Space-for-time substitutions in climate change ecology and evolution

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Rebecca SL Lovell, Sinead Collins, Simon H Martin, Alex L Pigot, Albert Phillimore 


In an epoch of rapid environmental change, understanding and predicting how biodiversity will respond to a changing climate is one of the most urgent challenges faced in ecology and evolution. Since we seldom have sufficient long-term biological data to use the past to anticipate the future, spatial climate-biotic associations are often used as a proxy for predicting biotic responses to climate change over time. These ‘space-for-time substitutions’ (SFTS) have become near ubiquitous in global change biology, but with different subfields having largely developed in isolation. We review how climate-focussed SFTS are used in four subfields of global change biology, each focussed on a different response type – population phenotypes, population genotypes, species’ distributions, and ecological communities. We identify the similarities and differences between the methods, the limitations and opportunities within each subfield, and highlight the potential for different subfields to gain insight from each other. While SFTS are used for a wide range of applications, two main approaches are applied across subfields: in situ gradient methods (including ecological niche modelling) and transplants (common gardens and reciprocal transplants). All SFTS methods and applications share a number of key limitations and assumptions relating to (i) the causality of identified spatial associations and (ii) the transferability of these relationships over time. Despite their widespread use, key assumptions in SFTS remain largely untested, including the fundamental assumption that climate-biotic relationships observed over space are causal and are equivalent to those occurring over time. We highlight how the robustness of SFTS can be improved by addressing these assumptions and limitations, with a particular emphasis on where approaches could be shared between subfields.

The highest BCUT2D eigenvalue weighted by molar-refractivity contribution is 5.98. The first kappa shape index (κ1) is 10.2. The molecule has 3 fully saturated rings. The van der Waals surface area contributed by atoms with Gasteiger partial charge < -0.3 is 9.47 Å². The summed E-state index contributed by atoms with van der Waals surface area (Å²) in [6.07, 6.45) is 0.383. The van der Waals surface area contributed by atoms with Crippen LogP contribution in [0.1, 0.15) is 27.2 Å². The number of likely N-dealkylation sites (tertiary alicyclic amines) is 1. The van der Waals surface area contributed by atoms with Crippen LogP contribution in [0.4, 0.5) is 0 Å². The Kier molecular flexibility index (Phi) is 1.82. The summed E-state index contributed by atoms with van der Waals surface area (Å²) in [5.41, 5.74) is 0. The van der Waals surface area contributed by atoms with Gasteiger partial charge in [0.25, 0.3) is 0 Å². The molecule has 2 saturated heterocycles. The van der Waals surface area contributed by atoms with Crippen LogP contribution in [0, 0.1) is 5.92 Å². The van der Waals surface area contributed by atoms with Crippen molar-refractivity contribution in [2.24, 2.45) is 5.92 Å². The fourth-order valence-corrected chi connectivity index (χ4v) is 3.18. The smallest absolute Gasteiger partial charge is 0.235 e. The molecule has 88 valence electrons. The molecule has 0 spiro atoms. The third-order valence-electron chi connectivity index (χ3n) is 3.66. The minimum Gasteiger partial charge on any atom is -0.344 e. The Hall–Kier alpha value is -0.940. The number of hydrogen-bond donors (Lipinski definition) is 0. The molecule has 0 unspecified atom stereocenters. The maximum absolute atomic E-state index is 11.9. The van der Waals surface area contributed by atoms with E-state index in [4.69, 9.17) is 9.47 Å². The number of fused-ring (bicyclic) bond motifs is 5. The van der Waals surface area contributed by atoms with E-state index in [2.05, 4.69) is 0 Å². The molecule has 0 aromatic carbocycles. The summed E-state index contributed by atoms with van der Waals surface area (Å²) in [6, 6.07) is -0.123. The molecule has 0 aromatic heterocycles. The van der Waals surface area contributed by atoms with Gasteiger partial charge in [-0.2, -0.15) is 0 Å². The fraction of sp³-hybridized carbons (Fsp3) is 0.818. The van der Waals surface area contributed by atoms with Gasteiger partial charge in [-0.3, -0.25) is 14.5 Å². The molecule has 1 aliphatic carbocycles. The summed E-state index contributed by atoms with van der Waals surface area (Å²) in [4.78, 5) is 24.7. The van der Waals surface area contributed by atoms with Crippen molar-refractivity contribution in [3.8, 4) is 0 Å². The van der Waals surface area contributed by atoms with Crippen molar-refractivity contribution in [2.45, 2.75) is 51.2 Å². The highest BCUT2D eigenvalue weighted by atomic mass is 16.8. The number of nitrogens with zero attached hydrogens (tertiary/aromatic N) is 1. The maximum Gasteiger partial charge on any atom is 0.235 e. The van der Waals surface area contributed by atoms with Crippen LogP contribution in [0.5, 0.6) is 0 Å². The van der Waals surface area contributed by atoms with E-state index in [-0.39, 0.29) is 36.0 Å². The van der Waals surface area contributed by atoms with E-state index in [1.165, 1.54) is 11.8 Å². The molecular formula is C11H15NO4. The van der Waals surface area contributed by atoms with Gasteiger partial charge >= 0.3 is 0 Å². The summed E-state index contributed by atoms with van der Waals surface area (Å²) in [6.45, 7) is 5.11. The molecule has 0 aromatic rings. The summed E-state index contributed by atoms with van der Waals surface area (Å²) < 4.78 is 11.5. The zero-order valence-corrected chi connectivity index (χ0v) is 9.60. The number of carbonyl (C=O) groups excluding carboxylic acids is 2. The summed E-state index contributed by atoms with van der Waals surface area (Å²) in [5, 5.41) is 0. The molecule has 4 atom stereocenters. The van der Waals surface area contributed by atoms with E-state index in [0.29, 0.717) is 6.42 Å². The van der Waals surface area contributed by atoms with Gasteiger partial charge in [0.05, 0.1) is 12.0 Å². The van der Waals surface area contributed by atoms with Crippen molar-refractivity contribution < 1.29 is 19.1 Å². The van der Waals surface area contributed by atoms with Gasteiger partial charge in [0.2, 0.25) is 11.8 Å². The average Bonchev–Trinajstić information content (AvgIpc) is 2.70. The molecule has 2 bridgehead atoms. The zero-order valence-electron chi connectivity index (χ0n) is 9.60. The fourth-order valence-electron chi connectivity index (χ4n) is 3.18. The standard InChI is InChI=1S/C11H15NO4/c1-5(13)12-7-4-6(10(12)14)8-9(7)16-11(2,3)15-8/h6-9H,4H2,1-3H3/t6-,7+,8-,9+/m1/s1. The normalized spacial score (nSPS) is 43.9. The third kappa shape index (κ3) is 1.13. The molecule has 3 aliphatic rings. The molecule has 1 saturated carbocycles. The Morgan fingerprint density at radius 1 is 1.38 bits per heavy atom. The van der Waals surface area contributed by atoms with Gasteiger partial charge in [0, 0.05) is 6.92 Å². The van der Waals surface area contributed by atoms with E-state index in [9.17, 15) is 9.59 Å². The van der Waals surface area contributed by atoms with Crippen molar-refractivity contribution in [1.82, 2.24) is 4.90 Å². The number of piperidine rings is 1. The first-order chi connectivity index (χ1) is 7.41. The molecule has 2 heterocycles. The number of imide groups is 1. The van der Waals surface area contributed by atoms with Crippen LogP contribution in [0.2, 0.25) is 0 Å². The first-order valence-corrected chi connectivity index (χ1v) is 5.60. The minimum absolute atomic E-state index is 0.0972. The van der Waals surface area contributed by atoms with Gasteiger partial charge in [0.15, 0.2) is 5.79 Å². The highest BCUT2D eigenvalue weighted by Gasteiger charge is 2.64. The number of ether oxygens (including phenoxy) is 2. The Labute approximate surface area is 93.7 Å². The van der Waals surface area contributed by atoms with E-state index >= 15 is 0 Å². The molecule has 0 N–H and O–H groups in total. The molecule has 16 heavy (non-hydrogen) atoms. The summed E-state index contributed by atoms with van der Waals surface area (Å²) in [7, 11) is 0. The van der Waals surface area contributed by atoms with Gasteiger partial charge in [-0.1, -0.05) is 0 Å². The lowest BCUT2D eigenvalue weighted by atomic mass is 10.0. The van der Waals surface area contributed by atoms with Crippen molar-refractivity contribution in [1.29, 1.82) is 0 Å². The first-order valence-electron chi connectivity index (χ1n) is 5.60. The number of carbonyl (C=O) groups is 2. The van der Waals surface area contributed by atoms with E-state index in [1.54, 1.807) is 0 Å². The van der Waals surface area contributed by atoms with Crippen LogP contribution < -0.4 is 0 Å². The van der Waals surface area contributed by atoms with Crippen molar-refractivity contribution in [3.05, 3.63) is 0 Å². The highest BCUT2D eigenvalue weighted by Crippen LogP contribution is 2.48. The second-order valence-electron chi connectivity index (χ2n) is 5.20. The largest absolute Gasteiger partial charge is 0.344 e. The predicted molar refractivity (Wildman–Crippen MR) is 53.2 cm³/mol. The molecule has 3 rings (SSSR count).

Ecology and Evolutionary Biology


Space-for-time substitutions, climate change, reciprocal transplants, common gardens, in situ gradients, ecological niche models, biotic lags, biotic offsets


Published: 2022-11-10 07:24


CC-By Attribution-NonCommercial-NoDerivatives 4.0 International

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